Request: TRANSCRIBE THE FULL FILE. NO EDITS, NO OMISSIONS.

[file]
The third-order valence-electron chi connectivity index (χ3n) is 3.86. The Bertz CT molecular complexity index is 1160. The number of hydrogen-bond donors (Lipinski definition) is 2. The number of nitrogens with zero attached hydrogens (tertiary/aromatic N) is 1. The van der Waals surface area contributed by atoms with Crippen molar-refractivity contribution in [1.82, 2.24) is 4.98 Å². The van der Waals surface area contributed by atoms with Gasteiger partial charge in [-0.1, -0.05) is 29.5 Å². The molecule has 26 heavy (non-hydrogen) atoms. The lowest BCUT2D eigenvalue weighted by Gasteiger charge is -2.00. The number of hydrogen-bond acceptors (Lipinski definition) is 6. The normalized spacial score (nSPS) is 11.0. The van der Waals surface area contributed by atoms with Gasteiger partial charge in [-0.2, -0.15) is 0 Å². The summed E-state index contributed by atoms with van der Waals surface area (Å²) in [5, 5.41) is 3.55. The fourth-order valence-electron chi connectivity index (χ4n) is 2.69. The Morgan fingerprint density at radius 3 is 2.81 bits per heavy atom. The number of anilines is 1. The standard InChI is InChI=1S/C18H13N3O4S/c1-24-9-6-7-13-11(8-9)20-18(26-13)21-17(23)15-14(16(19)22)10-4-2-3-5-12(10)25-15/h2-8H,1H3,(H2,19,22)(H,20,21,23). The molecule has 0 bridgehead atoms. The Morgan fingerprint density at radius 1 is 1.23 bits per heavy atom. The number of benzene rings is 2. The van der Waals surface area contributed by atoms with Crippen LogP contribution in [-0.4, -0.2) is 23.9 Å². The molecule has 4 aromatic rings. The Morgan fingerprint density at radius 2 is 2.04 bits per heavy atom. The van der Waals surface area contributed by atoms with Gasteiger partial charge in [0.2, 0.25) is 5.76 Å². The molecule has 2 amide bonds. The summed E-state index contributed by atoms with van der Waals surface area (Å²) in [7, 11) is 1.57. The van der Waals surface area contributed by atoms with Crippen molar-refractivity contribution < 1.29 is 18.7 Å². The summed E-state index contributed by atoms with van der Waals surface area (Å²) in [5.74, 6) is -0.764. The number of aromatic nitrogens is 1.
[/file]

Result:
The third-order valence-electron chi connectivity index (χ3n) is 3.86. The Bertz CT molecular complexity index is 1160. The number of hydrogen-bond donors (Lipinski definition) is 2. The number of nitrogens with zero attached hydrogens (tertiary/aromatic N) is 1. The van der Waals surface area contributed by atoms with Crippen molar-refractivity contribution in [1.82, 2.24) is 4.98 Å². The van der Waals surface area contributed by atoms with Gasteiger partial charge in [-0.1, -0.05) is 29.5 Å². The molecule has 26 heavy (non-hydrogen) atoms. The lowest BCUT2D eigenvalue weighted by Gasteiger charge is -2.00. The number of hydrogen-bond acceptors (Lipinski definition) is 6. The normalized spacial score (nSPS) is 11.0. The van der Waals surface area contributed by atoms with Gasteiger partial charge in [-0.2, -0.15) is 0 Å². The summed E-state index contributed by atoms with van der Waals surface area (Å²) in [5, 5.41) is 3.55. The fourth-order valence-electron chi connectivity index (χ4n) is 2.69. The Morgan fingerprint density at radius 3 is 2.81 bits per heavy atom. The number of anilines is 1. The standard InChI is InChI=1S/C18H13N3O4S/c1-24-9-6-7-13-11(8-9)20-18(26-13)21-17(23)15-14(16(19)22)10-4-2-3-5-12(10)25-15/h2-8H,1H3,(H2,19,22)(H,20,21,23). The molecule has 0 bridgehead atoms. The Morgan fingerprint density at radius 1 is 1.23 bits per heavy atom. The number of benzene rings is 2. The van der Waals surface area contributed by atoms with Crippen LogP contribution in [-0.4, -0.2) is 23.9 Å². The molecule has 4 aromatic rings. The Morgan fingerprint density at radius 2 is 2.04 bits per heavy atom. The van der Waals surface area contributed by atoms with Gasteiger partial charge in [0.2, 0.25) is 5.76 Å². The molecule has 2 amide bonds. The summed E-state index contributed by atoms with van der Waals surface area (Å²) in [7, 11) is 1.57. The van der Waals surface area contributed by atoms with Crippen molar-refractivity contribution < 1.29 is 18.7 Å². The summed E-state index contributed by atoms with van der Waals surface area (Å²) in [5.74, 6) is -0.764. The number of aromatic nitrogens is 1.